A mom’s reminder: You’re never lost

Outstretched arms

One of my earliest and most vivid childhood memories involves getting separated from my mom in a department store. She was looking at items, and I got bored and wandered down to a display at the end of the aisle that caught my attention.

After a little while, I looked back and didn’t recognize my mom in the crowd of people. I thought she’d left without me.

I got frantic. I remember suddenly feeling so alone and frightened in this big place with all these strangers. What will I do?

I started to cry.

In a flash, my mom heard me and came toward me with arms outstretched. Don’t be afraid, she said, wrapping me in a hug. I’m right here. Everything’s OK.

There have been many throughout my life that I’ve had that same feeling of being alone or lost in a big, scary world. It’s like being in the department store all over again.

At this time of year, many religious faiths reassure us that we’re never alone. They remind us to listen for that voice saying: I’m right here. Always.

It’s all OK

For example, Advent is a time of remembering that God is with us. Our attention is focused on incarnation – God living through us, with us and in us at this very moment to bring love, justice and healing to each other and our world.

God is right here. Everything is going to be OK.

For me, that’s perhaps the most challenging part of faith, trusting that our Parent is with us and caring for us in every moment.

It’s easy to feel that presence at some times: when you feel loved deeply by someone; when things in your life seem to be turning around; when you’re standing on a beach or looking up at the moon and stars and you feel so wonderfully small and yet so deeply grateful to be part of something so amazing.

Those transcendent moments remind us we’re not alone.

It’s the many difficult moments that distract us and sidetrack us. Life is full of challenging and often painful transitions. We lose a loved one. A job or a relationship ends. We wake up with a lump somewhere in our body. Someone whom we love deeply is struggling with some great challenge.

How often does it feel like you’ve been plunged into a whole new universe and you don’t know what to do? Nothing has prepared you for this. Everything has been turned upside-down and inside-out.

Those worrisome moments can swallow us up. Advent – the time of Emanuel, which means God with us – reminds us that we have loving company, outstretched arms that will get us through everything.

Never loses sight of us

We’re never lost or alone, even when we’re struggling to make sense of the latest unexpected twist in our lives. As Nadia Bolz-Weber puts it: “We want to go to God for answers, but sometimes what we get is God’s presence.”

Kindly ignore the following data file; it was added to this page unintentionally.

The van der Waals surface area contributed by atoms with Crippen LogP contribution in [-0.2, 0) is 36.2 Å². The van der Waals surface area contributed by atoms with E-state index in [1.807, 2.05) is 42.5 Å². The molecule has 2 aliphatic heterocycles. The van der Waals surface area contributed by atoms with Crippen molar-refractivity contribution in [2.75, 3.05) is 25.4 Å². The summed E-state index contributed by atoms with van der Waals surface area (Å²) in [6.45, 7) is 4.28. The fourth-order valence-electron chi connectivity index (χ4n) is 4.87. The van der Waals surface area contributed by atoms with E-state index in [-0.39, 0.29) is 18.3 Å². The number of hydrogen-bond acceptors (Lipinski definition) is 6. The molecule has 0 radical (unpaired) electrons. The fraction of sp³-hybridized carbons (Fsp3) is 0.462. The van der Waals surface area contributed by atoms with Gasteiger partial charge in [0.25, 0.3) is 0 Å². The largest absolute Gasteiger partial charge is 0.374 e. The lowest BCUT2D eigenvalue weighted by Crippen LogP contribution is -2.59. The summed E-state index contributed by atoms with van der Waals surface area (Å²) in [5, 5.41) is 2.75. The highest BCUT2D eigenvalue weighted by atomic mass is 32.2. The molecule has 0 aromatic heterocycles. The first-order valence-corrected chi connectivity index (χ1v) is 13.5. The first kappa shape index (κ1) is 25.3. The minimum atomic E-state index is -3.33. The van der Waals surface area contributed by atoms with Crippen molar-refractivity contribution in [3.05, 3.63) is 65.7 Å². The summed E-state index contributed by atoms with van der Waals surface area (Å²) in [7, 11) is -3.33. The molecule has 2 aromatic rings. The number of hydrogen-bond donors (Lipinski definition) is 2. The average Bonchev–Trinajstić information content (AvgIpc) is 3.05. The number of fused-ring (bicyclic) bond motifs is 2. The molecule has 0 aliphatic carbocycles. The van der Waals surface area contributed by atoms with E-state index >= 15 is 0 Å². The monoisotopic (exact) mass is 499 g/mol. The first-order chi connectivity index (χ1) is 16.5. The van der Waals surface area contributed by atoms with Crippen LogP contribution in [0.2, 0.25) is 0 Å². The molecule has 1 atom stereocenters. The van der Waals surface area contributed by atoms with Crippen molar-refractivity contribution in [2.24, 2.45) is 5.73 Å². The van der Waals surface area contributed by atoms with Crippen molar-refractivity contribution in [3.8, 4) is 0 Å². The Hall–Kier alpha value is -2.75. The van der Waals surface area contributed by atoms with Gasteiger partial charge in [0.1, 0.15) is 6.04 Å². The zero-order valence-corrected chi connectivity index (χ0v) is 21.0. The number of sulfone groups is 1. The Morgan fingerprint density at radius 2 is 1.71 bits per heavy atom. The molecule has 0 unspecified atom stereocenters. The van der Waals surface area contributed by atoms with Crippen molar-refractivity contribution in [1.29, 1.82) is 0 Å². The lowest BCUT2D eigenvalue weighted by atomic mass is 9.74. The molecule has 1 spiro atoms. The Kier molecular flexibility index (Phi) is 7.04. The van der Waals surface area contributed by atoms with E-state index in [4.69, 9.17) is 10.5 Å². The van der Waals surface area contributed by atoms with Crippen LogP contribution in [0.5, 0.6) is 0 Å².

The Creator of love and life is present in every tear of joy, and in every tear of pain. In every breath of relief, and in every breath of fear. In every moment of clarity, and in every moment of confusion.

We’ve been done a great disservice by those who portray God as an aloof and distant being who will seek us out only if we accept some somebody’s theological terms-and-conditions, including all the fine print regulating what you can and can’t do.

That’s definitely not the message.

The message is that we have a parent who reminds us we’re never really lost, but always found. A parent who wants nothing more than to wrap us in a divine hug and throw a wild party in celebration, no matter how prodigal or self-righteous we get.

Whenever we wander down the aisle and get frightened, God opens those divine arms and says: Don’t be afraid. I’m right here with you. Always.

Even when you lose sight of me, I never lose sight of you.

A chameleon’s journey

Chameleon

Once upon a time, a young chameleon lived in a lush, green forest. The chameleon was amazed by how its skin could change colors, a way of adapting to the temperature or displaying its mood.

Also, the changing colors had a secondary benefit, helping it blend in with its surroundings.

The chameleon loved to climb high into the trees and look out at the rest of the world. It could see a blue river, a brown field, an outcropping of red-tinged rocks. The chameleon longed to leave the forest and visit those places, to experience more of the world.

But the chameleon’s elders warned: “Don’t even think it! You must live your entire life here in these trees. Your skin cannot change enough to help you adapt to those other environments. If you leave the forest, your color will give you away. Bad things will happen. It’s too dangerous! Stay where it’s green.”

The chameleon listened to their wisdom, but longed for something more – it wanted a life bigger than a tree branch. One day, it found the courage to take the risk.

So, it set off. As it left the forest’s greenery, the chameleon felt afraid. It wondered how much its skin would be able to change and adapt to the new landscapes and environments. It wondered if those warnings were accurate.

All very good

An amazing and unexpected thing happened. The chameleon found that its skin was able to change in unexpected ways, adapting to all sorts of new surroundings. Nobody had told the chameleon that would happen!

The chameleon realized that it had been taught things that simply weren’t true. Green isn’t the only good color for chameleons. Forests aren’t the only safe places. They can change into many colors and prosper in many different hues.

And it’s all very good.